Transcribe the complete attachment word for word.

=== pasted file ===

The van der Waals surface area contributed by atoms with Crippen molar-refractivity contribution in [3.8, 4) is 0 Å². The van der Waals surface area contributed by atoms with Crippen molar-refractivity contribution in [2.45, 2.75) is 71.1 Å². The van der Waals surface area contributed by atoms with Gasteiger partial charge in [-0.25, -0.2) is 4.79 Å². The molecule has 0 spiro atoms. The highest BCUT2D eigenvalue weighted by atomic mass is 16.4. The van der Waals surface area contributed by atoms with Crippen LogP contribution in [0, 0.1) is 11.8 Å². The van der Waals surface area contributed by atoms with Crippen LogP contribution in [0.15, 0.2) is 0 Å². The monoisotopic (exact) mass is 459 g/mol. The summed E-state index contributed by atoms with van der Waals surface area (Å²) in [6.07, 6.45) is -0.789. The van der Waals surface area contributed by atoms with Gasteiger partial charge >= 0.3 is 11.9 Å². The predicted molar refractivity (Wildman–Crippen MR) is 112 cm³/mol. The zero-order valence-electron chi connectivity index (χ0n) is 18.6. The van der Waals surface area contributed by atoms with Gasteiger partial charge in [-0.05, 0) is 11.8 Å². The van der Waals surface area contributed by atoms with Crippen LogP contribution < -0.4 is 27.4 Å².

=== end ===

The van der Waals surface area contributed by atoms with Crippen molar-refractivity contribution in [3.8, 4) is 0 Å². The van der Waals surface area contributed by atoms with Crippen molar-refractivity contribution in [2.45, 2.75) is 71.1 Å². The van der Waals surface area contributed by atoms with Gasteiger partial charge in [-0.25, -0.2) is 4.79 Å². The molecule has 0 spiro atoms. The highest BCUT2D eigenvalue weighted by atomic mass is 16.4. The van der Waals surface area contributed by atoms with Crippen LogP contribution in [0, 0.1) is 11.8 Å². The van der Waals surface area contributed by atoms with Crippen LogP contribution in [0.15, 0.2) is 0 Å². The monoisotopic (exact) mass is 459 g/mol. The summed E-state index contributed by atoms with van der Waals surface area (Å²) in [6.07, 6.45) is -0.789. The van der Waals surface area contributed by atoms with Gasteiger partial charge >= 0.3 is 11.9 Å². The predicted molar refractivity (Wildman–Crippen MR) is 112 cm³/mol. The zero-order valence-electron chi connectivity index (χ0n) is 18.6. The van der Waals surface area contributed by atoms with Gasteiger partial charge in [-0.05, 0) is 11.8 Å². The van der Waals surface area contributed by atoms with Crippen LogP contribution < -0.4 is 27.4 Å².